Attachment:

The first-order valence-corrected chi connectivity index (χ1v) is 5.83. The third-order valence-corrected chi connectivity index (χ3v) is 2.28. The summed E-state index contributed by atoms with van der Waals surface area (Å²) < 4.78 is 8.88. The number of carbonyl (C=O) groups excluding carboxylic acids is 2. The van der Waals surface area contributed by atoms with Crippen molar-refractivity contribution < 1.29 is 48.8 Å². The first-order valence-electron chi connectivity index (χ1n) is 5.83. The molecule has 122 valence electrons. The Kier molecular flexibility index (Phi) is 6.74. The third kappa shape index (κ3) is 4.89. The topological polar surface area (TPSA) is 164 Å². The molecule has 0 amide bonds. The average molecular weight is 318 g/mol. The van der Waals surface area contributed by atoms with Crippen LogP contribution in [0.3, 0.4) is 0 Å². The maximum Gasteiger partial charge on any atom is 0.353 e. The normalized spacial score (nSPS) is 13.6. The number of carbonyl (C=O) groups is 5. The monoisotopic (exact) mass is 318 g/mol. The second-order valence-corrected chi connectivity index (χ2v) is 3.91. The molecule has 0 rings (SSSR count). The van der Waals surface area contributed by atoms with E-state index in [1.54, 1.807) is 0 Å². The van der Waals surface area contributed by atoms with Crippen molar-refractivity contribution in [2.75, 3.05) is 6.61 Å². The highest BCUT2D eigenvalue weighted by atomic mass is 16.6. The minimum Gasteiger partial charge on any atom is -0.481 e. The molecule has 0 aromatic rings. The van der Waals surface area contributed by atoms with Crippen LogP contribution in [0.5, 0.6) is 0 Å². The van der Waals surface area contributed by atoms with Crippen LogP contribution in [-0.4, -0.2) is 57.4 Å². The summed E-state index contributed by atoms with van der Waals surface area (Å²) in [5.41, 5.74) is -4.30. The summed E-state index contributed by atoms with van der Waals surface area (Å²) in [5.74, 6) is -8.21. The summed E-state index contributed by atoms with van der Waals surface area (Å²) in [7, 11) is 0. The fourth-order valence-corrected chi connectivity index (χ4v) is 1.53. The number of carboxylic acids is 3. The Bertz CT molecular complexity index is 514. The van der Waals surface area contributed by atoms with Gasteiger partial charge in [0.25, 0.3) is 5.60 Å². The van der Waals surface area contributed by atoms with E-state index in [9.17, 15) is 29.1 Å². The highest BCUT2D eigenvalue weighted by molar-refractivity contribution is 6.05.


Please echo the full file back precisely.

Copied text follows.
The first-order valence-corrected chi connectivity index (χ1v) is 5.83. The third-order valence-corrected chi connectivity index (χ3v) is 2.28. The summed E-state index contributed by atoms with van der Waals surface area (Å²) < 4.78 is 8.88. The number of carbonyl (C=O) groups excluding carboxylic acids is 2. The van der Waals surface area contributed by atoms with Crippen molar-refractivity contribution < 1.29 is 48.8 Å². The first-order valence-electron chi connectivity index (χ1n) is 5.83. The molecule has 122 valence electrons. The Kier molecular flexibility index (Phi) is 6.74. The third kappa shape index (κ3) is 4.89. The topological polar surface area (TPSA) is 164 Å². The molecule has 0 amide bonds. The average molecular weight is 318 g/mol. The van der Waals surface area contributed by atoms with Crippen LogP contribution in [0.3, 0.4) is 0 Å². The maximum Gasteiger partial charge on any atom is 0.353 e. The normalized spacial score (nSPS) is 13.6. The number of carbonyl (C=O) groups is 5. The monoisotopic (exact) mass is 318 g/mol. The second-order valence-corrected chi connectivity index (χ2v) is 3.91. The molecule has 0 rings (SSSR count). The van der Waals surface area contributed by atoms with E-state index in [1.54, 1.807) is 0 Å². The van der Waals surface area contributed by atoms with Crippen molar-refractivity contribution in [2.75, 3.05) is 6.61 Å². The highest BCUT2D eigenvalue weighted by atomic mass is 16.6. The minimum Gasteiger partial charge on any atom is -0.481 e. The molecule has 0 aromatic rings. The van der Waals surface area contributed by atoms with Crippen LogP contribution in [0.5, 0.6) is 0 Å². The van der Waals surface area contributed by atoms with Crippen LogP contribution in [-0.4, -0.2) is 57.4 Å². The summed E-state index contributed by atoms with van der Waals surface area (Å²) in [5.41, 5.74) is -4.30. The summed E-state index contributed by atoms with van der Waals surface area (Å²) in [5.74, 6) is -8.21. The summed E-state index contributed by atoms with van der Waals surface area (Å²) in [7, 11) is 0. The fourth-order valence-corrected chi connectivity index (χ4v) is 1.53. The number of carboxylic acids is 3. The Bertz CT molecular complexity index is 514. The van der Waals surface area contributed by atoms with Gasteiger partial charge in [0.25, 0.3) is 5.60 Å². The van der Waals surface area contributed by atoms with E-state index in [9.17, 15) is 29.1 Å². The highest BCUT2D eigenvalue weighted by molar-refractivity contribution is 6.05.